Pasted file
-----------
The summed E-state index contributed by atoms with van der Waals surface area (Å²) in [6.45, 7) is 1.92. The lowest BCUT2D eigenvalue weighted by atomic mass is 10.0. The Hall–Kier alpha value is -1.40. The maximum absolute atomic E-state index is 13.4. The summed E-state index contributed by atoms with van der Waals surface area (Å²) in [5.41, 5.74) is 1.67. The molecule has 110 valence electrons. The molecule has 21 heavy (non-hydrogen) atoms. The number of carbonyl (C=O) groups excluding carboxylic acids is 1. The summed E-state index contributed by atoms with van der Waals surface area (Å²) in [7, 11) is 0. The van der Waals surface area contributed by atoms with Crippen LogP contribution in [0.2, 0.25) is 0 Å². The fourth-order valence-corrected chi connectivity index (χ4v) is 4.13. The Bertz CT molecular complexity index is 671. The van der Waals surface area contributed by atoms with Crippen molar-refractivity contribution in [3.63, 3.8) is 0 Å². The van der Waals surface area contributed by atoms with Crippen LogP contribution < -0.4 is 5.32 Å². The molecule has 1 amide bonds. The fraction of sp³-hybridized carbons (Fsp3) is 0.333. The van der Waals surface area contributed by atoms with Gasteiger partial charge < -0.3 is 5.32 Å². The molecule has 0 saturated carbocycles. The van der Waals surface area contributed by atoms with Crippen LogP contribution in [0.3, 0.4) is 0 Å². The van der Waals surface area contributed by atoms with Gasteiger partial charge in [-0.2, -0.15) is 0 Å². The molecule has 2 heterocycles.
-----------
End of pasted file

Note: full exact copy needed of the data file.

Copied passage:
The summed E-state index contributed by atoms with van der Waals surface area (Å²) in [6.45, 7) is 1.92. The lowest BCUT2D eigenvalue weighted by atomic mass is 10.0. The Hall–Kier alpha value is -1.40. The maximum absolute atomic E-state index is 13.4. The summed E-state index contributed by atoms with van der Waals surface area (Å²) in [5.41, 5.74) is 1.67. The molecule has 110 valence electrons. The molecule has 21 heavy (non-hydrogen) atoms. The number of carbonyl (C=O) groups excluding carboxylic acids is 1. The summed E-state index contributed by atoms with van der Waals surface area (Å²) in [7, 11) is 0. The van der Waals surface area contributed by atoms with Crippen LogP contribution in [0.2, 0.25) is 0 Å². The fourth-order valence-corrected chi connectivity index (χ4v) is 4.13. The Bertz CT molecular complexity index is 671. The van der Waals surface area contributed by atoms with Crippen molar-refractivity contribution in [3.63, 3.8) is 0 Å². The van der Waals surface area contributed by atoms with Crippen LogP contribution < -0.4 is 5.32 Å². The molecule has 1 amide bonds. The fraction of sp³-hybridized carbons (Fsp3) is 0.333. The van der Waals surface area contributed by atoms with Gasteiger partial charge < -0.3 is 5.32 Å². The molecule has 0 saturated carbocycles. The van der Waals surface area contributed by atoms with Crippen LogP contribution in [0.3, 0.4) is 0 Å². The van der Waals surface area contributed by atoms with Gasteiger partial charge in [-0.2, -0.15) is 0 Å². The molecule has 2 heterocycles.